Close analysis of the relationship between land ownership and people’s lives

Associate Professor Gabriel Fuentes Cordoba of the Faculty of Liberal Arts examines how different land use, management and ownership systems affect the lives of people through careful analysis of causal relationships based on data, statistics and surveys. He says an accumulation of studies from various perspectives can contribute to devising policies aimed at solving land issues.

The global financial crisis that started in 2007 was what triggered my interest in finance and economics. As I delved deeper into these fields, I found myself immersed in microeconomics, more specifically, the issues related to land use and property rights systems in Latin American countries including my own country, Panama.

In the first project I worked on, my focus was to assess the causal relationship between the types of property rights people have over their land in Panama and their agricultural productivity using various datasets and statistics including plot survey data. The result was, as I expected, higher productivity and investments among the people who had full titles compared to those who did not have full security of tenure.

In the second project, I focused on household economic situations of indigenous people in western Panama where there are different types of property rights: individual and communal. The result of my research showed that people living in the areas where land is owned communally have lower levels of consumption compared to those who live outside such territories. But when it comes to analyzing why it is so, one needs to be cautious about determining if the land ownership style is the main cause as there could be many other factors and confounding variables. For example, it was also found that people living inside the communal land were less engaged in market activities. In addition, public services, including access to water and electricity coverage, are not as sufficient in communal areas, which may be because of the semi-autonomy officially granted by the government. This is used as an excuse for the insufficiency of public investment. It may also be because of little representation of the residents in the government.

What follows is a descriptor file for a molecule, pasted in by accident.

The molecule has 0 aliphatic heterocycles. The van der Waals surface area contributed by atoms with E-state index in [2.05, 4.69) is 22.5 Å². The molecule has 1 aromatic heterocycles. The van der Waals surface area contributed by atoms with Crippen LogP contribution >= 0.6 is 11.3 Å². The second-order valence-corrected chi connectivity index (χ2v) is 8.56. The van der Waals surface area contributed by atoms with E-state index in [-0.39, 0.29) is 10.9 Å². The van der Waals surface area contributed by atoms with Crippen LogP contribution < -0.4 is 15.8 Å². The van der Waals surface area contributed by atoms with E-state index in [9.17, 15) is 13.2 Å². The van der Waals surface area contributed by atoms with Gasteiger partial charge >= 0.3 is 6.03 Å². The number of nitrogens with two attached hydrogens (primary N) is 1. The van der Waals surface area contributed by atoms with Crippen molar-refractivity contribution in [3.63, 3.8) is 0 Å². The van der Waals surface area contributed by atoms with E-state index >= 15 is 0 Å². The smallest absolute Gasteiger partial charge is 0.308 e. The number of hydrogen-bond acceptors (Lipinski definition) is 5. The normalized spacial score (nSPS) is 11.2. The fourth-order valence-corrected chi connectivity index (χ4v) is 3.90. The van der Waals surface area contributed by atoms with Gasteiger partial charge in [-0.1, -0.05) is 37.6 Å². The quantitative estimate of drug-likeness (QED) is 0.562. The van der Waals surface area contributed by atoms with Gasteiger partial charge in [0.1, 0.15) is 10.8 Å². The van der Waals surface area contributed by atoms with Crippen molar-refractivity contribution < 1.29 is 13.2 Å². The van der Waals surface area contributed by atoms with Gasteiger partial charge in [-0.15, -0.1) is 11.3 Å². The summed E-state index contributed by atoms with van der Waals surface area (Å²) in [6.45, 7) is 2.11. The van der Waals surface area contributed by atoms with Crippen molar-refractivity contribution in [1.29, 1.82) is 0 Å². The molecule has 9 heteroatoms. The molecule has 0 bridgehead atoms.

In a case like this, it is difficult to point to a single cause given the complexity of a phenomenon where many factors interact. Expanding the scale of my research and focusing on other countries with similar land ownership systems may help improve the generalizability of the analysis.

Well-being of people engaging in community-based forest management in Cambodia

One of the projects I am currently working on also deals with the concept of communality. The subject of research is community-managed forests in Cambodia and the well-being of the people who are managing the forests. One of the indicators of a successful forest management is the mitigation of deforestation, which can be measured by using data from geographical information systems. As one barometer of people’s well-being, I used the data of their food and non-food consumption. Consumption is sometimes a better indicator of well-being compared to income which is more volatile.

So far, my preliminary survey and data analysis has revealed that individual food consumption is improving among those who live in the forests whose resources are managed by the communities. However, I intend to assess other potential confounding variables before establishing causality. I also have yet to analyze how communal forest management affects deforestation that has been accelerating for the last 30 years in Cambodia.

Use of academic findings in policymaking

Land issues have been controversial in Latin America for centuries. Many policies have been implemented to address and prevent inequalities in land use and ownership, but not all of them have proven to be successful. I try to analyze how policies and historical events affected people’s living conditions.

While this type of research may be useful in devising policy recommendations, researchers need to be careful about confounding variables and what they may have missed.

Policy makers also need to be informed that they should not refer to just one study, but rather an accumulation of research when they try to reflect elements of academic findings in policies. I believe that in order to create policies that contribute to people, comprehensive and integrated approaches are necessary.

The book I recommend

“Why Nations Fail: The Origins of Power, Prosperity, and Poverty”
by Daron Acemoglu and James A. Robinson, published by Crown Currency

This book shares case stories of societies that prospered and those that didn’t. It argues that this is due to institutional differences including property rights systems and political systems. The authors used an approach called the new institutional economics, which shaped the type of research I do. Though it was first published in 2013, it still has an impact and helps you understand the status of various societies.

Gabriel Fuentes Cordoba

  • Associate Professor
    Department of Liberal Arts
    Faculty of Liberal Arts

Gabriel Fuentes Cordoba received a B.A. in Banking and Finance from University of Panama, an M.A. and a Ph.D. in Economics from Tohoku University. Prior to joining Sophia University in 2019, he was a postdoctoral research fellow in the Graduate School of Economics and Management at Tohoku University.

Department of Liberal Arts

Interviewed: July 2023

Sophia University

For Others, With Others